Ligibel JA, Giobbie-Hurder A, Shockro L, et al. Randomized trial of a physical activity intervention in women with metastatic breast cancer. Cancer. 2016;122(8):1169-77.
Ligibel, J. A., Giobbie-Hurder, A., Shockro, L., Campbell, N., Partridge, A. H., Tolaney, S. M., ... Winer, E. P. (2016). Randomized trial of a physical activity intervention in women with metastatic breast cancer. Cancer, 122(8), pp. 1169-77. doi:10.1002/cncr.29899.
Ligibel JA, et al. Randomized Trial of a Physical Activity Intervention in Women With Metastatic Breast Cancer. Cancer. 2016 Apr 15;122(8):1169-77. PubMed PMID: 26872302.
* Article titles in AMA citation format should be in sentence-case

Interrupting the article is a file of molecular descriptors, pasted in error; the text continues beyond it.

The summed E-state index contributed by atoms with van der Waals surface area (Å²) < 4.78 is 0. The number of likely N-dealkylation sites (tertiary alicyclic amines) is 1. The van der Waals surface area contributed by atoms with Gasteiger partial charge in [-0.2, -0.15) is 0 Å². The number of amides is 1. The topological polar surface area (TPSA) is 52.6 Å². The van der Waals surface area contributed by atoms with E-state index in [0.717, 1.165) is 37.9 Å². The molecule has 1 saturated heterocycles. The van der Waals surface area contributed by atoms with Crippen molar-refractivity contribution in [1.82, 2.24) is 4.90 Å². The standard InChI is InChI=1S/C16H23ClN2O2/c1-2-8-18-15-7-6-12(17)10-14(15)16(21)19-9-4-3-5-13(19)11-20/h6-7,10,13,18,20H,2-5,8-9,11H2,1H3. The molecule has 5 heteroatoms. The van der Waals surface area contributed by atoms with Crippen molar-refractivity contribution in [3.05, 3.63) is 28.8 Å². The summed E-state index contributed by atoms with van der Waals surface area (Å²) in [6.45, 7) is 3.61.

TY - JOUR T1 - Randomized trial of a physical activity intervention in women with metastatic breast cancer. AU - Ligibel,Jennifer A, AU - Giobbie-Hurder,Anita, AU - Shockro,Laura, AU - Campbell,Nancy, AU - Partridge,Ann H, AU - Tolaney,Sara M, AU - Lin,Nancy U, AU - Winer,Eric P, Y1 - 2016/02/12/ PY - 2015/10/22/received PY - 2015/12/21/revised PY - 2015/12/28/accepted PY - 2016/2/13/entrez PY - 2016/2/13/pubmed PY - 2016/8/23/medline KW - breast cancer KW - exercise KW - metastatic KW - physical function KW - quality of life SP - 1169 EP - 77 JF - Cancer JO - Cancer VL - 122 IS - 8 N2 - BACKGROUND: Exercise interventions improve fitness, functional capacity, and quality of life in patients with early-stage breast cancer, but to the authors' knowledge there are few data regarding the feasibility or potential benefits of exercise in women with metastatic breast cancer. METHODS: Individuals with metastatic breast cancer were randomized 1:1 to a 16-week moderate-intensity exercise intervention or wait-list control group. Intervention goals included 150 minutes of moderate-intensity aerobic exercise per week. The baseline and 16-week evaluations included a modified Bruce Ramp treadmill test, 7-day Physical Activity Recall interview, and European Organization for Research and Treatment of Cancer Quality of Life Questionnaire Core 30 (EORTC QLQ C-30) questionnaire. RESULTS: A total of 101 participants were randomized (48 to the intervention group and 53 to the control group). The median age of the participants was 49 years, the median time since the diagnosis of metastatic breast cancer was 1.1 years, and approximately 42% of participants were undergoing chemotherapy at the time of enrollment. Study attrition was higher in the intervention arm (14 participants vs 8 participants; P = .15). Women randomized to the exercise intervention experienced a nonsignificant increase with regard to minutes of weekly exercise (62.4 minutes vs 46.0 minutes; P = .17) and physical functioning (EORTC QLQ C30: 4.79 vs 0.93 [P = .23] and Bruce Ramp Treadmill test: 0.61 minutes vs 0.37 minutes [P = .35]) compared with control participants. CONCLUSIONS: Participation in an exercise intervention did not appear to result in significant improvements in physical functioning in a heterogeneous group of women living with advanced breast cancer. Given the significant benefits of exercise in women with early-stage breast cancer, more work is needed to explore alternative interventions to determine whether exercise could help women with metastatic disease live more fully with fewer symptoms from disease and treatment. SN - 1097-0142 UR - https://www.unboundmedicine.com/medline/citation/26872302/Randomized_trial_of_a_physical_activity_intervention_in_women_with_metastatic_breast_cancer_ L2 - https://doi.org/10.1002/cncr.29899 DB - PRIME DP - Unbound Medicine ER -